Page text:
NTP identifies endocrine-disrupting chemicals in Tox21 screen
National Toxicology Program (NTP) researchers collaborated with scientists across the country to screen approximately 10,000 chemicals for whether they activated estrogen-related receptor alpha (ERR-alpha), a nuclear receptor involved in numerous biological processes. The work used high-throughput techniques to search the Tox21 database and is the first comprehensive analysis of potential endocrine disruptors that affect ERR-alpha signaling. Endocrine disruptors are compounds that mimic the body’s hormones and interfere with normal hormonal communication and signaling throughout the body.
ERR-alpha is expressed at high levels in metabolically active tissues and plays a role in maintaining energy homeostasis in response to environmental cues. In certain types of breast and prostate cancers, increased expression of ERR-alpha can lead to worsened outcomes. Therefore, the scientists wanted to understand which chemicals might affect ERR-alpha activity, thereby impacting health and disease.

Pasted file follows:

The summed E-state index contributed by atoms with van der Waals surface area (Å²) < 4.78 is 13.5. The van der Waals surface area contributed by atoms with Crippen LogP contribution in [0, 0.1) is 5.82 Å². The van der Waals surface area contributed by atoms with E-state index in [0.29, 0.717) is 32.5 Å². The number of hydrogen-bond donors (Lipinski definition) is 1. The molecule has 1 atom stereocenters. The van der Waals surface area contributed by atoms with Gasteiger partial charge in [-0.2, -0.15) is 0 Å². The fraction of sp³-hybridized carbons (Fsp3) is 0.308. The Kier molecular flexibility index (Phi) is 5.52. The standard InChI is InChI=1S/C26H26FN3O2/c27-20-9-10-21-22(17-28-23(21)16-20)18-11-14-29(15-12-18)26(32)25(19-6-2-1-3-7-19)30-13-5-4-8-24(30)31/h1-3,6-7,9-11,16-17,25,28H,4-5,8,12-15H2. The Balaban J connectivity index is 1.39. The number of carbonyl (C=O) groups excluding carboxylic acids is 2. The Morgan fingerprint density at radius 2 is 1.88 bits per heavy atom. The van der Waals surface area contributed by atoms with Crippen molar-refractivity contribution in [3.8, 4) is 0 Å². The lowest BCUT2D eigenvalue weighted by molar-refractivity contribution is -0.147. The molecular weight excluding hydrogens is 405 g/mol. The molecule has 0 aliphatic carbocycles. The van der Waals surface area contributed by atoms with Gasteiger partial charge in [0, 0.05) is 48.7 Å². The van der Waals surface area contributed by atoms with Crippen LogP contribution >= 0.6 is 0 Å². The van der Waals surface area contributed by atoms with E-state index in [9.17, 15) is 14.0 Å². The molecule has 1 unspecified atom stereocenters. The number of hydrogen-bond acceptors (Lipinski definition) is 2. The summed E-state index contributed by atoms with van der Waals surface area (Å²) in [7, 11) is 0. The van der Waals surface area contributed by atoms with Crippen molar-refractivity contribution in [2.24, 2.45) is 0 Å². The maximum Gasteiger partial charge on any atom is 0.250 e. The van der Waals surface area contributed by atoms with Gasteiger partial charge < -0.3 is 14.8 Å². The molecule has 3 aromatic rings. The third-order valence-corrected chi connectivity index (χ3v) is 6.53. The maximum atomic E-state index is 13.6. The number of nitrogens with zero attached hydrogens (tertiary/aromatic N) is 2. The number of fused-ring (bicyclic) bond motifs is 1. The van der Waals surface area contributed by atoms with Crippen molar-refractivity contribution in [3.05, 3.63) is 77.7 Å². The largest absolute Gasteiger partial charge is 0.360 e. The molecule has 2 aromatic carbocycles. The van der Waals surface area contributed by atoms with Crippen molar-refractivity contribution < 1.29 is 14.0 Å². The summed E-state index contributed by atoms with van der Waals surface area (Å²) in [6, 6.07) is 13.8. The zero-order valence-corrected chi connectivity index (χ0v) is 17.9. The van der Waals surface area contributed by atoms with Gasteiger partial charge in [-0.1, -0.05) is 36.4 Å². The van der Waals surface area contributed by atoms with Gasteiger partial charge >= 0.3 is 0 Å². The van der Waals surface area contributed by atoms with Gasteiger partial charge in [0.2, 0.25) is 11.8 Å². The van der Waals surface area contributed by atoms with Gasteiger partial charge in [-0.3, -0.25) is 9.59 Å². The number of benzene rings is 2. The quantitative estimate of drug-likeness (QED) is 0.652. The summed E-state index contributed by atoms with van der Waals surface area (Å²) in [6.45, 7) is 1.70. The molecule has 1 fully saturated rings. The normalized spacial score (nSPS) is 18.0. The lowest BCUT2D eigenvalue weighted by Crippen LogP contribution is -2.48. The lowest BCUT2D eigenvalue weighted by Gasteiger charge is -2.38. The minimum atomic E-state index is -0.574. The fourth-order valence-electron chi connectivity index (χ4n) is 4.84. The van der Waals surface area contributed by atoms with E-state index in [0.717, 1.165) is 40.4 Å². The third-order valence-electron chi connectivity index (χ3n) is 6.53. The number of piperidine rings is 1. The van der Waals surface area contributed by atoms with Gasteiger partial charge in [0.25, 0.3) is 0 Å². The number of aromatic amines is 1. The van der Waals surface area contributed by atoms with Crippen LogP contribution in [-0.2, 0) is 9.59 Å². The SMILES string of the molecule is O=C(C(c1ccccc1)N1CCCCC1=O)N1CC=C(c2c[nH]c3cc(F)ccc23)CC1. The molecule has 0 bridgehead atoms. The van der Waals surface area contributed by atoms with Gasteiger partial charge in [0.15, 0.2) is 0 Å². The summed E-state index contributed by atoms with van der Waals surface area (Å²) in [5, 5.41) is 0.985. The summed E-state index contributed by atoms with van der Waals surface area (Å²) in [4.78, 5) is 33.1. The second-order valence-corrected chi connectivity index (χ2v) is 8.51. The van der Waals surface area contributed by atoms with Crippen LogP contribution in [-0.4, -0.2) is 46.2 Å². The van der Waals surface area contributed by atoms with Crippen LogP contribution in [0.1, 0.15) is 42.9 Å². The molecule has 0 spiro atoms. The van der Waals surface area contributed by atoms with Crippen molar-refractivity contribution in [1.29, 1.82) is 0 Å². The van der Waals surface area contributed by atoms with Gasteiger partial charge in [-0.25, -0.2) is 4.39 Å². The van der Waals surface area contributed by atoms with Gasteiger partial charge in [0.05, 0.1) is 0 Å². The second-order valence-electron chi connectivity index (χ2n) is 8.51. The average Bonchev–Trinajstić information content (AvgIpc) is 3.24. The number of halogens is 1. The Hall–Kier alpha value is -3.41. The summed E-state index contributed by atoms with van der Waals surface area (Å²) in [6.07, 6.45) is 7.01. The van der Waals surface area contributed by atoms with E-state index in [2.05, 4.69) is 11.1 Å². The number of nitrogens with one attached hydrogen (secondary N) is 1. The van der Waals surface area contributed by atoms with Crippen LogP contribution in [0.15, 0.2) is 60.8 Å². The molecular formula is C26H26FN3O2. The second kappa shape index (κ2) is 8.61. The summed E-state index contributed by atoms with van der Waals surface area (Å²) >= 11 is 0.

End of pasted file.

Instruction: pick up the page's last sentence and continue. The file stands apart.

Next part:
The scientists used genetically modified human embryonic kidney cell lines to evaluate which chemicals activated ERR-alpha. They found more than five clusters of agonists, which are molecules that initiate a biochemical response. One of the chemical clusters was structurally similar to statins, a group of pharmaceutical compounds that remove fat from the bloodstream. The authors say that additional studies will be necessary to determine the full effects of statins on ERR-alpha activity. (KS)
Citation: Lynch C, Zhao J, Huang R, Kanaya N, Bernal L, Hsieh JH, Auerbach SS, Witt KL, Merrick BA, Chen S, Teng CT, Xia M. 2018. Identification of estrogen-related receptor alpha agonists in the Tox21 compound library. Endocrinology 159(2):744−753.